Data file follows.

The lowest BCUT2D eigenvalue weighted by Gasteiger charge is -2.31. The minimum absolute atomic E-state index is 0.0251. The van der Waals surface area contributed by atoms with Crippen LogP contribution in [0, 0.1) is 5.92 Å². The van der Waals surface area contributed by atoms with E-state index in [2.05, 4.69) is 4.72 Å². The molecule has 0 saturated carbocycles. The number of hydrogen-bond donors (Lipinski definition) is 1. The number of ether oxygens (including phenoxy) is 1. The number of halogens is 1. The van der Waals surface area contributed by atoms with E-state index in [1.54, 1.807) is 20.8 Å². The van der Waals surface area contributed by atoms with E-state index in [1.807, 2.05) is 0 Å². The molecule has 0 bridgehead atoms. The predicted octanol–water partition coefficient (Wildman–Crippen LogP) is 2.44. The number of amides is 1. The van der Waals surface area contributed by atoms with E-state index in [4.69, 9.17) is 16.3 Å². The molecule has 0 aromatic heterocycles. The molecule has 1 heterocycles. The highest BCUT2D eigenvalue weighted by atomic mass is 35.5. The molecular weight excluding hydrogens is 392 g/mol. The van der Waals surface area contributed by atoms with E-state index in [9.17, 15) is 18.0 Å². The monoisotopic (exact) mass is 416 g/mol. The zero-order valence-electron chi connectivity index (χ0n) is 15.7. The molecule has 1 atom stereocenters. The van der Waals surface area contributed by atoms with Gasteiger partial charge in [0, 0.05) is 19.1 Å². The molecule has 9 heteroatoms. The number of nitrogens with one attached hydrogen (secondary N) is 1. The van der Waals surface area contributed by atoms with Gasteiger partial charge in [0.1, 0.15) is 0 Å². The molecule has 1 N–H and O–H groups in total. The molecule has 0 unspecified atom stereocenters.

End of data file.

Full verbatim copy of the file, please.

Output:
The lowest BCUT2D eigenvalue weighted by Gasteiger charge is -2.31. The minimum absolute atomic E-state index is 0.0251. The van der Waals surface area contributed by atoms with Crippen LogP contribution in [0, 0.1) is 5.92 Å². The van der Waals surface area contributed by atoms with E-state index in [2.05, 4.69) is 4.72 Å². The molecule has 0 saturated carbocycles. The number of hydrogen-bond donors (Lipinski definition) is 1. The number of ether oxygens (including phenoxy) is 1. The number of halogens is 1. The van der Waals surface area contributed by atoms with E-state index in [1.54, 1.807) is 20.8 Å². The van der Waals surface area contributed by atoms with E-state index in [1.807, 2.05) is 0 Å². The molecule has 0 bridgehead atoms. The predicted octanol–water partition coefficient (Wildman–Crippen LogP) is 2.44. The number of amides is 1. The van der Waals surface area contributed by atoms with E-state index in [4.69, 9.17) is 16.3 Å². The molecule has 0 aromatic heterocycles. The molecule has 1 heterocycles. The highest BCUT2D eigenvalue weighted by atomic mass is 35.5. The molecular weight excluding hydrogens is 392 g/mol. The van der Waals surface area contributed by atoms with E-state index in [9.17, 15) is 18.0 Å². The monoisotopic (exact) mass is 416 g/mol. The zero-order valence-electron chi connectivity index (χ0n) is 15.7. The molecule has 1 atom stereocenters. The van der Waals surface area contributed by atoms with Gasteiger partial charge in [0, 0.05) is 19.1 Å². The molecule has 9 heteroatoms. The number of nitrogens with one attached hydrogen (secondary N) is 1. The van der Waals surface area contributed by atoms with Gasteiger partial charge in [0.1, 0.15) is 0 Å². The molecule has 1 N–H and O–H groups in total. The molecule has 0 unspecified atom stereocenters.